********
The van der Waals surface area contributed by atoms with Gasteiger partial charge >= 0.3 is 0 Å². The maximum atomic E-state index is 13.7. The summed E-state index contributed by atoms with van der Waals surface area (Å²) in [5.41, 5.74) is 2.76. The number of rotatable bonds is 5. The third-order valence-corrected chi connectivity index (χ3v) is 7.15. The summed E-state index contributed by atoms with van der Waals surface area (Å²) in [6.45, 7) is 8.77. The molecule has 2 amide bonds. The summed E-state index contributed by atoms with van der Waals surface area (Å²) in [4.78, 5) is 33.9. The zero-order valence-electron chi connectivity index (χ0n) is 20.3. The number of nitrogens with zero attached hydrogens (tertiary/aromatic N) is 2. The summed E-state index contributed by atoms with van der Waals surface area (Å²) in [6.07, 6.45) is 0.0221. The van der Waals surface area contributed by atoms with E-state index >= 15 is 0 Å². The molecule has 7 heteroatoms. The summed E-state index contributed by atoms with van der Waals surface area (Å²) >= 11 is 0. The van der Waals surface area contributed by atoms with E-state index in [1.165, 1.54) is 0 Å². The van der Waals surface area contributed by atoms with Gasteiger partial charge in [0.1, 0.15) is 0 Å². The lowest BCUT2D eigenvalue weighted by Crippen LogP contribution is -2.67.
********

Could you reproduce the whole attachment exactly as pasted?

The van der Waals surface area contributed by atoms with Gasteiger partial charge >= 0.3 is 0 Å². The maximum atomic E-state index is 13.7. The summed E-state index contributed by atoms with van der Waals surface area (Å²) in [5.41, 5.74) is 2.76. The number of rotatable bonds is 5. The third-order valence-corrected chi connectivity index (χ3v) is 7.15. The summed E-state index contributed by atoms with van der Waals surface area (Å²) in [6.45, 7) is 8.77. The molecule has 2 amide bonds. The summed E-state index contributed by atoms with van der Waals surface area (Å²) in [4.78, 5) is 33.9. The zero-order valence-electron chi connectivity index (χ0n) is 20.3. The number of nitrogens with zero attached hydrogens (tertiary/aromatic N) is 2. The summed E-state index contributed by atoms with van der Waals surface area (Å²) in [6.07, 6.45) is 0.0221. The van der Waals surface area contributed by atoms with E-state index >= 15 is 0 Å². The molecule has 7 heteroatoms. The summed E-state index contributed by atoms with van der Waals surface area (Å²) >= 11 is 0. The van der Waals surface area contributed by atoms with E-state index in [1.165, 1.54) is 0 Å². The van der Waals surface area contributed by atoms with Gasteiger partial charge in [0.1, 0.15) is 0 Å². The lowest BCUT2D eigenvalue weighted by Crippen LogP contribution is -2.67.